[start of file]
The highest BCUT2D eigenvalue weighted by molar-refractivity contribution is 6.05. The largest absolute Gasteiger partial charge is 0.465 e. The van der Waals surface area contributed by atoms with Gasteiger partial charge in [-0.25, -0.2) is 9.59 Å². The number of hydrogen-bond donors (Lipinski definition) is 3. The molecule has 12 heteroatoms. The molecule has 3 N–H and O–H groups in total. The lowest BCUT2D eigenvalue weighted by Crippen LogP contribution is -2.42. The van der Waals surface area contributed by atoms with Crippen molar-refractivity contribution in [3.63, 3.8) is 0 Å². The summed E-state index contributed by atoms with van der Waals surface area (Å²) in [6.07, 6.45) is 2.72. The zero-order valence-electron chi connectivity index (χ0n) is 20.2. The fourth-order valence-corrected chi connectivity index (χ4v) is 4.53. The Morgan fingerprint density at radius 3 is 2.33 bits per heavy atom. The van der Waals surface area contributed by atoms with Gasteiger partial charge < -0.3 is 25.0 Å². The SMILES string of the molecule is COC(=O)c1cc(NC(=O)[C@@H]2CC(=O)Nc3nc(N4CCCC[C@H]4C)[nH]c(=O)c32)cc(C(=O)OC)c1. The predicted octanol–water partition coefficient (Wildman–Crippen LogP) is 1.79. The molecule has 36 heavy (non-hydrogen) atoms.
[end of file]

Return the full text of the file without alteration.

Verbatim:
The highest BCUT2D eigenvalue weighted by molar-refractivity contribution is 6.05. The largest absolute Gasteiger partial charge is 0.465 e. The van der Waals surface area contributed by atoms with Gasteiger partial charge in [-0.25, -0.2) is 9.59 Å². The number of hydrogen-bond donors (Lipinski definition) is 3. The molecule has 12 heteroatoms. The molecule has 3 N–H and O–H groups in total. The lowest BCUT2D eigenvalue weighted by Crippen LogP contribution is -2.42. The van der Waals surface area contributed by atoms with Crippen molar-refractivity contribution in [3.63, 3.8) is 0 Å². The summed E-state index contributed by atoms with van der Waals surface area (Å²) in [6.07, 6.45) is 2.72. The zero-order valence-electron chi connectivity index (χ0n) is 20.2. The fourth-order valence-corrected chi connectivity index (χ4v) is 4.53. The Morgan fingerprint density at radius 3 is 2.33 bits per heavy atom. The van der Waals surface area contributed by atoms with Gasteiger partial charge < -0.3 is 25.0 Å². The SMILES string of the molecule is COC(=O)c1cc(NC(=O)[C@@H]2CC(=O)Nc3nc(N4CCCC[C@H]4C)[nH]c(=O)c32)cc(C(=O)OC)c1. The predicted octanol–water partition coefficient (Wildman–Crippen LogP) is 1.79. The molecule has 36 heavy (non-hydrogen) atoms.